• http://pulse.yahoo.com/_B2K4S23OFZLXG7ETRIUO4RSLOM Joey

    what a lucky person they deport you at list they did not beat the hell out of you so next time don;t bother to visit lebanon and the filthy room and the mat if you where a real journalist you should know any one with and israel entry visa will not be allowed to lebanon yakchamer

  • Patience2

    Don’t the hezbianshaitans run the airport, now?

  • Patience2

    Don’t the hezbianshaitans run the airport, now?

  • Crossed

    You should do your research before complaining. Lebanon and israel are in a state of war, and Lebanon has made it clear that if your passport has an israeli stamp you may be turned away. This is in writing, the “ambassador’s promise” is merely words.

    This is no ones fault but your own.

  • Crossed

    You should do your research before complaining. Lebanon and israel are in a state of war, and Lebanon has made it clear that if your passport has an israeli stamp you may be turned away. This is in writing, the “ambassador’s promise” is merely words.

    This is no ones fault but your own.

  • Prophettttt

    Good for you,AKYOL, Keep vising Israel,and we don’t need you in Lebanon.
    Does He expect Lebanon to bend its laws to accommodation him because He is a Turk who supports Palestinians?Doesn’t He know that it’s a Lebanese law not to allow anyone whose passport  has had an Israeli stamp  to enter Lebanon? Would Turkey alter its laws for any Lebanese? unless you are Oqab Sakr.or an Al Qaeda terrorist.
    This guy is looking for some publicity at any cost. He even uses His “Muslim Turk” when it suits him. Try to visit Gaza or the west bank without Israeli permission,or rather,try entering the US with a passport which had been stamped in Tehran or in North Korea,and then, write us an article on how homeland security and the FBI would welcome you at JFK.You can’t visit Gaza without permit from Israel,and you would be questioned for hours by the US authorities if you visited a country which is not friendly to the USA.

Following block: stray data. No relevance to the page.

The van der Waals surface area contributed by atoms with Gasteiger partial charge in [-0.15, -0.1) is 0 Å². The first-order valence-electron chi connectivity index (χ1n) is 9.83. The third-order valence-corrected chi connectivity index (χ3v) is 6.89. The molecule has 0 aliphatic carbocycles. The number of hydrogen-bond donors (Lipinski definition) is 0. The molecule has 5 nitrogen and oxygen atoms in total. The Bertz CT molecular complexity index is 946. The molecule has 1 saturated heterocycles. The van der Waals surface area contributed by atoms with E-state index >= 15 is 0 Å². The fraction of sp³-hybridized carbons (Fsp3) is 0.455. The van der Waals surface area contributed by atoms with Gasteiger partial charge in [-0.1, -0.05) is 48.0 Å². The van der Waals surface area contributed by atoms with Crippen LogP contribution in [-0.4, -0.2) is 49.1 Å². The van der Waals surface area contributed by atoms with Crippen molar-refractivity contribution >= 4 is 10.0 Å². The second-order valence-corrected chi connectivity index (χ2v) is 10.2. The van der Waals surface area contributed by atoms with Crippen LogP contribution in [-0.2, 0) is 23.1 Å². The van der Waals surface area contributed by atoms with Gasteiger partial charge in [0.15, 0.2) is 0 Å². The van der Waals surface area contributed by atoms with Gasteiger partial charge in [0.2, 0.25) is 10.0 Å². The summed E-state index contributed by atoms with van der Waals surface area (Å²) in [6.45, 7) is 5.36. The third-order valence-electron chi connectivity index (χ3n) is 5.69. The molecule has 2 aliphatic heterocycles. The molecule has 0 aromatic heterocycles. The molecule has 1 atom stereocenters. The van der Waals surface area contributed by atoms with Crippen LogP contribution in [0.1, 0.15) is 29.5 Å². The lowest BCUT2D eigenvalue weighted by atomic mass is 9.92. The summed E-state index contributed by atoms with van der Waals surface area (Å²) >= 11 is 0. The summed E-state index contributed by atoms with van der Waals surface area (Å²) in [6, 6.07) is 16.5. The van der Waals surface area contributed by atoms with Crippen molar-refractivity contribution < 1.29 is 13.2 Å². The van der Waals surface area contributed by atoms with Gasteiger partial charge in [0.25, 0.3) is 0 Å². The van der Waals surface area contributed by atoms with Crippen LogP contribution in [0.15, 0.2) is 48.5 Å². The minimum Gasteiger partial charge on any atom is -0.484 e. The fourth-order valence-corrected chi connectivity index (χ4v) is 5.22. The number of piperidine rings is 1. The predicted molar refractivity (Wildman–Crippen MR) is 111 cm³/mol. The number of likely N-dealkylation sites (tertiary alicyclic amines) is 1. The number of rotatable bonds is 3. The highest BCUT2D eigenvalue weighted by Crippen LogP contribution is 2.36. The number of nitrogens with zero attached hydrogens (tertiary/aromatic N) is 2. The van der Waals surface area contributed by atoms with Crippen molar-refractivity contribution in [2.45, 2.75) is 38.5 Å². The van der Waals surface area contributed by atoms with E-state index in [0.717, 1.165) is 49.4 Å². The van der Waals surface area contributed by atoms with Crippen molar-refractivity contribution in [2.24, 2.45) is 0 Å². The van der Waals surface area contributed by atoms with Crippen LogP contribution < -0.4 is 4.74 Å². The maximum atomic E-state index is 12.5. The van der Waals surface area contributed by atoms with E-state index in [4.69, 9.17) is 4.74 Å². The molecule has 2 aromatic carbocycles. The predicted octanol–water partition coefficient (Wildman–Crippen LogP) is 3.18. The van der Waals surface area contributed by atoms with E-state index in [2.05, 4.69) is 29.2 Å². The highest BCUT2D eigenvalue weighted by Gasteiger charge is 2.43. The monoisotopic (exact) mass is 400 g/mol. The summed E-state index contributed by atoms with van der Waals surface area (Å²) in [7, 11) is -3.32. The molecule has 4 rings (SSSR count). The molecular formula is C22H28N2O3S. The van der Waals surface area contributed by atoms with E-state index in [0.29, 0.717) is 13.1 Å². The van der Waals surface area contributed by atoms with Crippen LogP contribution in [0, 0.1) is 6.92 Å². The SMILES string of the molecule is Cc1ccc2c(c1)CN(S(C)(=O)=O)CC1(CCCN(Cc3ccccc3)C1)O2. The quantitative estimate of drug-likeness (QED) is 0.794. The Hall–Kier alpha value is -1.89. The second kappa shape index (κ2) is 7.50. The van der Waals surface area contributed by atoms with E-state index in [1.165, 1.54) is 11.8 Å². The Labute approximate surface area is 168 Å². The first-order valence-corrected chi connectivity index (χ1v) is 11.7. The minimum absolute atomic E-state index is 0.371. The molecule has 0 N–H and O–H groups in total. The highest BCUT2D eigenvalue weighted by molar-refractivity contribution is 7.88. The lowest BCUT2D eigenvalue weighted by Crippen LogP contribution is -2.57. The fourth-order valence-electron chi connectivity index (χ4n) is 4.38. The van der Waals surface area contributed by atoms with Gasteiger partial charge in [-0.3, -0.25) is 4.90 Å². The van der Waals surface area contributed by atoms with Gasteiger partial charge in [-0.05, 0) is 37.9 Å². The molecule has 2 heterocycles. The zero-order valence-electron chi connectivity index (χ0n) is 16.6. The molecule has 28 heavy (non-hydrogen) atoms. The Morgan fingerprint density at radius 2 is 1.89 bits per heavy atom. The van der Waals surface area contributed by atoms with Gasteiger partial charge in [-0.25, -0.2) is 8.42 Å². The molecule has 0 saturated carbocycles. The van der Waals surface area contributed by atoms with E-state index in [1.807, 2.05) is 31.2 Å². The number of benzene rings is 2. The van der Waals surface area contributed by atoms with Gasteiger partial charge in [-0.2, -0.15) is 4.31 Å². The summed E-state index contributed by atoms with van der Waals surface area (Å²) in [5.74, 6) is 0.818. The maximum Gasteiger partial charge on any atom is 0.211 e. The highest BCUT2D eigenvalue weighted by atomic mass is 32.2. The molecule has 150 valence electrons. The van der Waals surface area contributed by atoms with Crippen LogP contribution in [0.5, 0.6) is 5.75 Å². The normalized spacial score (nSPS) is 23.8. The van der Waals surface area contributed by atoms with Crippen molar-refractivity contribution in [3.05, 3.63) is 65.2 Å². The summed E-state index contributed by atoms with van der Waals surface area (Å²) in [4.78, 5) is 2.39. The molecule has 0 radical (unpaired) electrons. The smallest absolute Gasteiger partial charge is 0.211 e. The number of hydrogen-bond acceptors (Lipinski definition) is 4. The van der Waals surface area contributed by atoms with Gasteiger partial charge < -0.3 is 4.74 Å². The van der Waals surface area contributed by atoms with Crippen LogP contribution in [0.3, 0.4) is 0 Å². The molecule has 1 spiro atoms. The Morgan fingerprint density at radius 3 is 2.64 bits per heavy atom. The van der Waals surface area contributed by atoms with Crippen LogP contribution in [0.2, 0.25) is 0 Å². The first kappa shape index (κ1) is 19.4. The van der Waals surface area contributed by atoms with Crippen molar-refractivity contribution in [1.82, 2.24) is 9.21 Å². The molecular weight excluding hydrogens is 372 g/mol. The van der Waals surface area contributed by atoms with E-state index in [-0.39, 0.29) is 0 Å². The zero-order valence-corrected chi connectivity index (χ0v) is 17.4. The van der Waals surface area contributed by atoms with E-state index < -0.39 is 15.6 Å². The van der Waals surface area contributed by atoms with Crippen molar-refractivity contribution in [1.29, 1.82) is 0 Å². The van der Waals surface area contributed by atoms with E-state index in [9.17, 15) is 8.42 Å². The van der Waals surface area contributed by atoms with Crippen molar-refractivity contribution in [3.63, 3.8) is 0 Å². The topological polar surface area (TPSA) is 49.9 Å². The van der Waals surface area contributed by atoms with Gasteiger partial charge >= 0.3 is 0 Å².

• Prophettttt

    Good for you,AKYOL, Keep vising Israel,and we don’t need you in Lebanon.
    Does He expect Lebanon to bend its laws to accommodation you?Doesn’t He know that it’s a Lebanese law not to allow anyone whose passport  has had an Israeli stamp  to enter Lebanon? Would Turkey alter its laws for any Lebanese? unless you are Oqab Sakr.
    This guy is looking for some publicity at any cost. He even uses His “Muslim Turk” when it suits him. Try to visit Gaza or the west bank without Israeli permission, buddy.

  • http://www.facebook.com/jjbondurant JJ Bondurant

    Clearly a savvy international journalist with an ipad is familiar with Google.  Did it really not occur to you to google “lebanese visa requirements” before planning a trip to Lebanon?  This is common sense, especially when traveling to a country like Lebanon, regardless of what anyone tells you.  The information about entry restriction on passports with Israeli stamps is widely known and readily available to travelers.  As others have said, the two countries are at war, and you could never expect other countries to make a similar exception.  Why pick on Lebanon for sticking to policy?  I am sorry Mr. Akyol now has a negative impression of an inherently wonderful country (despite its political troubles), but it is nobody’s fault but his own. 

    I’m pretty sure Mr. Akyol, being as well traveled as he is, already knows this but is frustrated at his lack of foresight and searching for attention of any kind.

  • http://www.facebook.com/jjbondurant JJ Bondurant

    Clearly a savvy international journalist with an ipad is familiar with Google.  Did it really not occur to you to google “lebanese visa requirements” before planning a trip to Lebanon?  This is common sense, especially when traveling to a country like Lebanon, regardless of what anyone tells you.  The information about entry restriction on passports with Israeli stamps is widely known and readily available to travelers.  As Prophettttt said, the two countries are at war, and you could never expect other countries to make a similar exception.  Why pick on Lebanon for sticking to policy?  I am sorry Mr. Akyol now has a negative impression of an inherently wonderful country (despite its political troubles), but it is nobody’s fault but his own. 

    I’m pretty sure Mr. Akyol, being as well traveled as he is, already knows this but is frustrated at his lack of foresight and searching for attention of any kind.